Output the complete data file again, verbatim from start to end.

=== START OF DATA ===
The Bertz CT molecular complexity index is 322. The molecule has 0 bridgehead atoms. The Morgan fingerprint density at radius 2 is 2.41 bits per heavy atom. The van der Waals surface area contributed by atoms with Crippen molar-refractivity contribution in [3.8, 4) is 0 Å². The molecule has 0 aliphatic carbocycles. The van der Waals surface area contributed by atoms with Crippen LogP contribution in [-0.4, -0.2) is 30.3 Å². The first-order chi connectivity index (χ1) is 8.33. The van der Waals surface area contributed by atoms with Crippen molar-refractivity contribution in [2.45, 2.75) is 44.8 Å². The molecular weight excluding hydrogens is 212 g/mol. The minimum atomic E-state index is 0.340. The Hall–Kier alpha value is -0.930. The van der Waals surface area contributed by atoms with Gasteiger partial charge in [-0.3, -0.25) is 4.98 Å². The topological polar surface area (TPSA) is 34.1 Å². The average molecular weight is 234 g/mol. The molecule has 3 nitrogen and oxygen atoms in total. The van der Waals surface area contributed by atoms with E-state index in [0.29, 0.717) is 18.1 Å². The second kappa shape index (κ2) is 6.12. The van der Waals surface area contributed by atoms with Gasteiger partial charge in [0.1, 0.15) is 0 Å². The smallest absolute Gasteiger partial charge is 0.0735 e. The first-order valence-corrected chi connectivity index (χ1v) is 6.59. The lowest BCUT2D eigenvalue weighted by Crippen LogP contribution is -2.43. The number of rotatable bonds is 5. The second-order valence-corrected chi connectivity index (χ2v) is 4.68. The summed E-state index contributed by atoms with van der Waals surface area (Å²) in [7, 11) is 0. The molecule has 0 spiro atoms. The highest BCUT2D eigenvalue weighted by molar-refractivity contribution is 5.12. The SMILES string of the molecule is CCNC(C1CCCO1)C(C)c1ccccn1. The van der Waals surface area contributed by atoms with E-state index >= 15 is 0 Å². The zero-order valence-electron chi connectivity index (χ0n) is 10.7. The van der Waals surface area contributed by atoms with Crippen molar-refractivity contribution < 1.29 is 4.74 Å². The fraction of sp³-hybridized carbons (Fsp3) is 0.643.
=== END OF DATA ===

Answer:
The Bertz CT molecular complexity index is 322. The molecule has 0 bridgehead atoms. The Morgan fingerprint density at radius 2 is 2.41 bits per heavy atom. The van der Waals surface area contributed by atoms with Crippen molar-refractivity contribution in [3.8, 4) is 0 Å². The molecule has 0 aliphatic carbocycles. The van der Waals surface area contributed by atoms with Crippen LogP contribution in [-0.4, -0.2) is 30.3 Å². The first-order chi connectivity index (χ1) is 8.33. The van der Waals surface area contributed by atoms with Crippen molar-refractivity contribution in [2.45, 2.75) is 44.8 Å². The molecular weight excluding hydrogens is 212 g/mol. The minimum atomic E-state index is 0.340. The Hall–Kier alpha value is -0.930. The van der Waals surface area contributed by atoms with Gasteiger partial charge in [-0.3, -0.25) is 4.98 Å². The topological polar surface area (TPSA) is 34.1 Å². The average molecular weight is 234 g/mol. The molecule has 3 nitrogen and oxygen atoms in total. The van der Waals surface area contributed by atoms with E-state index in [0.29, 0.717) is 18.1 Å². The second kappa shape index (κ2) is 6.12. The van der Waals surface area contributed by atoms with Gasteiger partial charge in [0.1, 0.15) is 0 Å². The smallest absolute Gasteiger partial charge is 0.0735 e. The first-order valence-corrected chi connectivity index (χ1v) is 6.59. The lowest BCUT2D eigenvalue weighted by Crippen LogP contribution is -2.43. The number of rotatable bonds is 5. The second-order valence-corrected chi connectivity index (χ2v) is 4.68. The summed E-state index contributed by atoms with van der Waals surface area (Å²) in [7, 11) is 0. The molecule has 0 spiro atoms. The highest BCUT2D eigenvalue weighted by molar-refractivity contribution is 5.12. The SMILES string of the molecule is CCNC(C1CCCO1)C(C)c1ccccn1. The van der Waals surface area contributed by atoms with E-state index >= 15 is 0 Å². The zero-order valence-electron chi connectivity index (χ0n) is 10.7. The van der Waals surface area contributed by atoms with Crippen molar-refractivity contribution < 1.29 is 4.74 Å². The fraction of sp³-hybridized carbons (Fsp3) is 0.643.